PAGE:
Facebook: https://www.facebook.com/lucieaverillphotography


The Difference Between a Hiker with a Camera and a Serious Photographer

What’s the difference between a hiker with a camera and a serious photographer? Perhaps for the former there’s a greater element of chance whereas for the latter each visit to the great outdoors counts as a photographic expedition. Either way there can be no guarantee of success. Nigel Waters can’t be quite sure which category he falls into, but the judges of the Alverton Penzance Photographic Competition made up their minds when they awarded him first prize in their recent “Month of May” contest for his image “St Nectan’s Glen.”

Nigel Waters Photographer

 

“My full-time job is an Engineering Manager in the Automotive industry but my passion is nature and the great outdoors,” says Nigel. “I’ve always been into photography for as long as I can remember but I have only really started taking it seriously over the last couple of years.  I love the great outdoors and have spent many years hiking up and down mountains all over the county where most family and friends just thought I was bonkers when I tried to explain how magical and rewarding it can be.  I used to try and capture the moments on a camera phone to explain show people how amazing it can be but I found I needed more than what a phone could offer so I decided to start taking my DSLR and it evolved from there.  My influences are the likes of Bruce Percy, Elia Locardi and also Thomas Heaton who I think is a great inspiration for a new generation of landscape photographers via his Vlogs.  My own photography has evolved over time and although not always possible I love to be out in the harsh weather to capture the drama and that’s where my true passion is for both Landscapes and Seascapes.”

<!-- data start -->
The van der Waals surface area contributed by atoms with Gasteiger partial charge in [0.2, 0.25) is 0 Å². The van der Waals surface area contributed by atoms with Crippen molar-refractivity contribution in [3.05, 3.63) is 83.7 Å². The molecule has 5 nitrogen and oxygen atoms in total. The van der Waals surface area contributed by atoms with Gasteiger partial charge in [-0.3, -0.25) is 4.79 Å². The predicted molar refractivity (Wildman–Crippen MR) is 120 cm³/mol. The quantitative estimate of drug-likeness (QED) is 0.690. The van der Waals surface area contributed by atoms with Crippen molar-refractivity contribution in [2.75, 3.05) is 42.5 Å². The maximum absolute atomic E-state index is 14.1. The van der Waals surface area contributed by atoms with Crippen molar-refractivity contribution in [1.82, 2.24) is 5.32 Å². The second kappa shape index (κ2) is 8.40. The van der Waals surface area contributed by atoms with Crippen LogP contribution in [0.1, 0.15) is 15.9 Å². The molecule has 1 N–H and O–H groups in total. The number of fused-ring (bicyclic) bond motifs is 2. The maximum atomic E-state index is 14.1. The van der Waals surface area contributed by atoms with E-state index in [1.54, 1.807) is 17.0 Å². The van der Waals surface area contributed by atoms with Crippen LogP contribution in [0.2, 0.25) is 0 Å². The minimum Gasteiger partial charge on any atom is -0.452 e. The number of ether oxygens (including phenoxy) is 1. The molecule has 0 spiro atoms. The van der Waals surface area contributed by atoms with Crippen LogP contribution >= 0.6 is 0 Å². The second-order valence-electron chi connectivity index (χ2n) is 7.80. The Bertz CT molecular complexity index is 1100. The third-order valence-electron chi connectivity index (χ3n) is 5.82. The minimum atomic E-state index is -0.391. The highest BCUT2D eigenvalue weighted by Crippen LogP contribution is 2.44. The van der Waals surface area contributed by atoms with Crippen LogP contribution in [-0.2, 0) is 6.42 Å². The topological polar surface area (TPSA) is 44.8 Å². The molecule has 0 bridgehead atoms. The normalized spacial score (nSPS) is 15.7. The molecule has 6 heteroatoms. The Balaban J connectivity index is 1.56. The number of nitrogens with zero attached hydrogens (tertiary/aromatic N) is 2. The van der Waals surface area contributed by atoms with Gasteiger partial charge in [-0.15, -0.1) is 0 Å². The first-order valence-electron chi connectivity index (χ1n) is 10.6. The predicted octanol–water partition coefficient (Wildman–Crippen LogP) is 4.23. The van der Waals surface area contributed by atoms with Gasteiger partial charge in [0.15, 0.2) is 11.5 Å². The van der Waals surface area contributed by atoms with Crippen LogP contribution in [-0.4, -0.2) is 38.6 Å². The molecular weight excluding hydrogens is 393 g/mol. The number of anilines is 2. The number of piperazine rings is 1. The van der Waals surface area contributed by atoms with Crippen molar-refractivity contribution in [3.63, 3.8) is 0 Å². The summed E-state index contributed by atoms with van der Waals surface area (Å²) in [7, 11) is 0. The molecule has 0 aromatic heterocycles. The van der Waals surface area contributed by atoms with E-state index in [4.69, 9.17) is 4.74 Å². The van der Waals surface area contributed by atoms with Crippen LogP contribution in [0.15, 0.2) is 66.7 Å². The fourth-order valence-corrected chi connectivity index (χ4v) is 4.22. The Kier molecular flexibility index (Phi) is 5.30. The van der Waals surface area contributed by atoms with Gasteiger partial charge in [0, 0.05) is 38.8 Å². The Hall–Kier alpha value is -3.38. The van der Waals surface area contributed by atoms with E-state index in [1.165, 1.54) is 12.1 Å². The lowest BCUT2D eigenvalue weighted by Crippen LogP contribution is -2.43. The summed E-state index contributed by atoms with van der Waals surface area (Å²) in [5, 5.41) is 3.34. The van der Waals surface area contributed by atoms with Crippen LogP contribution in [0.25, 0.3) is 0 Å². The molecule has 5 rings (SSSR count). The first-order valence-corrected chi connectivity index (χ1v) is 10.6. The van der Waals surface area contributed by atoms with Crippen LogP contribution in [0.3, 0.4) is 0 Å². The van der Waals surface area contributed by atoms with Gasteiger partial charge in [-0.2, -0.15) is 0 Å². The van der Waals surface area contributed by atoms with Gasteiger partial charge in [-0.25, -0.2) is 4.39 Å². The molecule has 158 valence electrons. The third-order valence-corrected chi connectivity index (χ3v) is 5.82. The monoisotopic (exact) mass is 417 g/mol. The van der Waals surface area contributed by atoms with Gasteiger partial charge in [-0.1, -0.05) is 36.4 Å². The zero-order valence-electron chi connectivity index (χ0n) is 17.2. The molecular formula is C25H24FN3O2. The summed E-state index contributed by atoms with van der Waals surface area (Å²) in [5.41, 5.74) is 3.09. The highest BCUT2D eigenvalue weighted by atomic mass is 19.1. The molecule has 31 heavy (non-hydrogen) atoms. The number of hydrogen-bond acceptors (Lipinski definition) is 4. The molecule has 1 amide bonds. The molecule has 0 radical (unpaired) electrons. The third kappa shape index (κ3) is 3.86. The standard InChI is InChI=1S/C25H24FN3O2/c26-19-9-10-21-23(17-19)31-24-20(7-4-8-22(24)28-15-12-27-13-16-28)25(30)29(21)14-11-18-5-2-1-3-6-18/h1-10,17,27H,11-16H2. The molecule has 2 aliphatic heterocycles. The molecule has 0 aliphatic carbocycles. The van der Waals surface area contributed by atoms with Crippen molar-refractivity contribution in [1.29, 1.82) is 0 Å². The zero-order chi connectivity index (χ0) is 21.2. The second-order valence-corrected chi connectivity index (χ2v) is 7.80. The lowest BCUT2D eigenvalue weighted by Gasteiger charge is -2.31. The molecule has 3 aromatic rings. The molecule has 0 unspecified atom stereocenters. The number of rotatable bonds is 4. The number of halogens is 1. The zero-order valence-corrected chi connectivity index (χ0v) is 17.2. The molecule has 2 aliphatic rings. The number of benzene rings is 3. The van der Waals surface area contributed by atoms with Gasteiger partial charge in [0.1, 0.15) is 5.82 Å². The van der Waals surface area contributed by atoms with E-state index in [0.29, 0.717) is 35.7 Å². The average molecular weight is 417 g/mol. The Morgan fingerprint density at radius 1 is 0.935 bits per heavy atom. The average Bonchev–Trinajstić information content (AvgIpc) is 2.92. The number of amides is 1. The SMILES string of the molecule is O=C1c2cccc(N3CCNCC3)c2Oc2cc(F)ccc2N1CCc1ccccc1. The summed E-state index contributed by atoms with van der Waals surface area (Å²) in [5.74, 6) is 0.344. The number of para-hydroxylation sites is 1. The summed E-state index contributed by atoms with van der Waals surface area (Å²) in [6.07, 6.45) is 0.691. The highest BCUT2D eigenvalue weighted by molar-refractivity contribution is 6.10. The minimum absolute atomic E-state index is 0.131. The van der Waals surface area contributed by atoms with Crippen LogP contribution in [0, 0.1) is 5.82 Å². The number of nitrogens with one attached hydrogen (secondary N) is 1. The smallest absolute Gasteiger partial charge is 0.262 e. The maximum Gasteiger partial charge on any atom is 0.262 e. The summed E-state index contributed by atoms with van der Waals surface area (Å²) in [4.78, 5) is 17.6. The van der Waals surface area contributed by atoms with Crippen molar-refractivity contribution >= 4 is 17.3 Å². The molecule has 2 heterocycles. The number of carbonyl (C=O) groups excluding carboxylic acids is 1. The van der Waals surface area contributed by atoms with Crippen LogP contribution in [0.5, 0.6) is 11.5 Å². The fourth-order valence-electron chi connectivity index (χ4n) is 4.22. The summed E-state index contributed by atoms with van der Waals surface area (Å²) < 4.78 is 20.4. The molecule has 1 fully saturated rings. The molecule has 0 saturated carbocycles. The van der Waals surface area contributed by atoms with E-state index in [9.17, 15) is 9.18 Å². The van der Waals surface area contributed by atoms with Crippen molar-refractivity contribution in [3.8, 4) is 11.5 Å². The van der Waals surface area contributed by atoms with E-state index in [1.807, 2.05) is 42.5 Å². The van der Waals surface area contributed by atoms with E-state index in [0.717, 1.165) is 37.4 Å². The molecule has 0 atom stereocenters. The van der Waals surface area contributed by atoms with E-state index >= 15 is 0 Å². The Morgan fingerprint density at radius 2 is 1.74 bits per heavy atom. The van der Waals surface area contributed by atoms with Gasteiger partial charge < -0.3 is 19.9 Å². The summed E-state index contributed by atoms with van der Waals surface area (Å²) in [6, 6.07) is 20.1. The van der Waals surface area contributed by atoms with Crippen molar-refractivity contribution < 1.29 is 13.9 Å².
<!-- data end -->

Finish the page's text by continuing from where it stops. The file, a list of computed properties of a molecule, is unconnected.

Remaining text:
“St Nectan’s Glen is one of those iconic Cornish locations,” comments Roger Driscoll, owner of the Alverton Gallery and joint host of the contest. “I love the area around Boscastle and Rocky Valley. As for Nigel’s winning entry I’ve never seen a better image of St Nectan’s Glen, he captures the scene and atmosphere with such stunning clarity.”

Nigel also has a few tips when it comes to post-production. “Post editing I try and do as little as possible,” he says. “Because I like my images natural and to portray the moment as close as I can or the mood I am try to portray.  I do use Lee Filters to enable me to get a balanced image which I feel is key or in extreme cases I will Bracket exposures and blend them together in Photoshop.  My current camera is a Nikon D750 with various lenses but mostly paired with my trusty 16-35mm or 70-200mm when in the mountains.”